photo's too dark when printing

  sharon244 16:49 13 Aug 07
Locked

could anyone give me some advice please. i've just bought a hp photosmart c3180 and when i print off any photo's they are too dark. i've tried editing them before printing but this dosn't make any difference. can someone please tell me where i'm going wrong.

  Diemmess 16:54 13 Aug 07

Compared with another printer? or previous experience?

Or is this when you scan a print then try to print with your new HP?

Also it may have a bearing if the whole scene looks underlit. Are any whites really white?

  sharon244 17:06 13 Aug 07

this is the first photo quality printer i've owned so i have nothing to compare this one to but my photo's appear darker than the original both when scanning and printing photo's off the digital camera and faces apppear really flushed.

  Diemmess 17:41 13 Aug 07

Thanks, that points to a need to tweak the printer
setup.

I don't know the printer, but I'll bet there is a CD included which will describe how to do this and maybe even have a program to install and do it for you.

You may not have needed to do much to let your Computer install the printer itself, and you may be able to just slip a memory card into the printer and off you go.

But,
somewhere there will be buttons, or instructions on the computer screen to allow you to set paper size and orientation, as well as paper quality.

A supplied CD will usually tell you what to do and often tell you how to make the best of the image.
Many Camera makers do the same thing having a display and simple editing program to install and use.

Have a good look at the "bits in the box" and see what you can find to install.
Do come back again if you are still stuck.
By that time someone else may have more knowledge of your printer and have a proper answer for you.

  jack 17:43 13 Aug 07

It is a good rule that images will need adjustment in a photo editor before printing depending where the images are taken whites and flesh tones can come up the pronounced differences because this is what we look for.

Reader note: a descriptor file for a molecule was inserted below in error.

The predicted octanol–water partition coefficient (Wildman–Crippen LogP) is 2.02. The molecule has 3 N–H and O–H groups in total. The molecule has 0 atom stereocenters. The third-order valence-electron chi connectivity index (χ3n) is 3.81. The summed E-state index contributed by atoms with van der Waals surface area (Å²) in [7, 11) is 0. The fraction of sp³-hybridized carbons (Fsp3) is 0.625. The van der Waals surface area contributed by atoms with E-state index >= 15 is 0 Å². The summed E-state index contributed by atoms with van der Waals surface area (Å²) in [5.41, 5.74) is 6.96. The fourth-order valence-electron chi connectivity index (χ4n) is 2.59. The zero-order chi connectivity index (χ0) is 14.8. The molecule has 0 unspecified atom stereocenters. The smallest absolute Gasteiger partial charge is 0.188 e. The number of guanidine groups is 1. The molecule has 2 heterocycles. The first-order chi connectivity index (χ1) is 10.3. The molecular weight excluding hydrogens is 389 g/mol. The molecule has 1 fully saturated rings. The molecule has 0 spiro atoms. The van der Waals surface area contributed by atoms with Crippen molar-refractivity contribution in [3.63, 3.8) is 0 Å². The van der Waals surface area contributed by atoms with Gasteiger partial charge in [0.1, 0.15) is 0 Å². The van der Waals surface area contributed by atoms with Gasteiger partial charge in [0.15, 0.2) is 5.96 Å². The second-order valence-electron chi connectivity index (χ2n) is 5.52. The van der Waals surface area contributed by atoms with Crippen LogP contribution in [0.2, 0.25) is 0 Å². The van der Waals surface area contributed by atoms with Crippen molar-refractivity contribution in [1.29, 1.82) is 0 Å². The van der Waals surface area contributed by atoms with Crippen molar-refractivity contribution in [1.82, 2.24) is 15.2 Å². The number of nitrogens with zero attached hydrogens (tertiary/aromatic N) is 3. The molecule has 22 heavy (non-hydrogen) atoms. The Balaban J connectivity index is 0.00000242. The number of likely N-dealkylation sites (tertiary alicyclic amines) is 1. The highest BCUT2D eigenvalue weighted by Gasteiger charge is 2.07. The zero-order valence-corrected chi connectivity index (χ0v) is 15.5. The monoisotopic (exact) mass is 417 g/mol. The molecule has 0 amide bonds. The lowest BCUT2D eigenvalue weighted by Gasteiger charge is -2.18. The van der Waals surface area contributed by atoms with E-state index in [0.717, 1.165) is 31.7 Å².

People in artificial light for example will come up more red.
This is a very complex subject -
As a rule images are affected with the quality of surrounding light - furnishings , even the clothes they are wearing throwing unwanted shades and shadows.
Put the images through a good image editor and take your time learning how to use it.
When printing reduce the ink flow- by-
Changing the paper setting from Photo-Gloss[say] to Transparency
or downloading Ink-saver and reduce the ink onto paper that way.
and practice, loads of practice.
Very seldom do images come out just by hitting the button
Life just ain't that simple.

  woodchip 17:50 13 Aug 07

Look in Printer Properties before you click print, you should be able to brighten them

  woodchip 17:50 13 Aug 07

PS most likely be under Custom settings

  Totally-braindead 19:55 13 Aug 07

I agree with the others but I use Epson, they have digital camera correction as an option which can make a difference.

I have to point out as well that even something as simple as having the wrong type of paper selected can make a huge difference. If the printer puts too much ink on the paper (because you have the wrong paper selected) then the picture may well appear dark. I use the Photogloss paper made by Rex that I get from my local ALDI and its rather good.

Choice Stationery do a sample pack of different sorts of paper for a fiver if you've never bothered with anything other than standard paper. click here

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